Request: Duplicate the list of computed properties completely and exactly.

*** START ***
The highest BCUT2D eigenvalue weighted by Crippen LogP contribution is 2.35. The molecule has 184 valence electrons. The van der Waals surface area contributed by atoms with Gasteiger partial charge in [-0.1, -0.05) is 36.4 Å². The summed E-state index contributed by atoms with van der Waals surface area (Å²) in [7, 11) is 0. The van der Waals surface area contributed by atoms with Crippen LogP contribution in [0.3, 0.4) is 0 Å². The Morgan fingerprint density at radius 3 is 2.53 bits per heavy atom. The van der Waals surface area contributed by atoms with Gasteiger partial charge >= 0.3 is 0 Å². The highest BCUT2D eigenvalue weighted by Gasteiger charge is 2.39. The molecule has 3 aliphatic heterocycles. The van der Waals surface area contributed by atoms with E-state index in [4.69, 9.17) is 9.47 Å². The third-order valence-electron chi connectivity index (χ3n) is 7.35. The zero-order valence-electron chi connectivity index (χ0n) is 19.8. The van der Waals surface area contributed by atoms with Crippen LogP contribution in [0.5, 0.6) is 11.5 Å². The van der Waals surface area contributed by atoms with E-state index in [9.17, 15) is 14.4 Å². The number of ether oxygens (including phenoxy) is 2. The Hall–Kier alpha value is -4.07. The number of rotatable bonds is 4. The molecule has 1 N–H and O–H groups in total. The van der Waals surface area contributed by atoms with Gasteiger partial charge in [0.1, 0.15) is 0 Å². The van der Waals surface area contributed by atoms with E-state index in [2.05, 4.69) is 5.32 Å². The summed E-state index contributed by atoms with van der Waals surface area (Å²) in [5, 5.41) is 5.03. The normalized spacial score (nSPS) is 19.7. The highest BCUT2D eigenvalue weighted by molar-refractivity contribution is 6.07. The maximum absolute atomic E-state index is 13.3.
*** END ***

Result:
The highest BCUT2D eigenvalue weighted by Crippen LogP contribution is 2.35. The molecule has 184 valence electrons. The van der Waals surface area contributed by atoms with Gasteiger partial charge in [-0.1, -0.05) is 36.4 Å². The summed E-state index contributed by atoms with van der Waals surface area (Å²) in [7, 11) is 0. The van der Waals surface area contributed by atoms with Crippen LogP contribution in [0.3, 0.4) is 0 Å². The Morgan fingerprint density at radius 3 is 2.53 bits per heavy atom. The van der Waals surface area contributed by atoms with Gasteiger partial charge >= 0.3 is 0 Å². The highest BCUT2D eigenvalue weighted by Gasteiger charge is 2.39. The molecule has 3 aliphatic heterocycles. The van der Waals surface area contributed by atoms with E-state index in [4.69, 9.17) is 9.47 Å². The third-order valence-electron chi connectivity index (χ3n) is 7.35. The zero-order valence-electron chi connectivity index (χ0n) is 19.8. The van der Waals surface area contributed by atoms with Crippen LogP contribution in [0.5, 0.6) is 11.5 Å². The van der Waals surface area contributed by atoms with E-state index in [9.17, 15) is 14.4 Å². The number of ether oxygens (including phenoxy) is 2. The Hall–Kier alpha value is -4.07. The number of rotatable bonds is 4. The molecule has 1 N–H and O–H groups in total. The van der Waals surface area contributed by atoms with Gasteiger partial charge in [0.1, 0.15) is 0 Å². The van der Waals surface area contributed by atoms with E-state index in [2.05, 4.69) is 5.32 Å². The summed E-state index contributed by atoms with van der Waals surface area (Å²) in [5, 5.41) is 5.03. The normalized spacial score (nSPS) is 19.7. The highest BCUT2D eigenvalue weighted by molar-refractivity contribution is 6.07. The maximum absolute atomic E-state index is 13.3.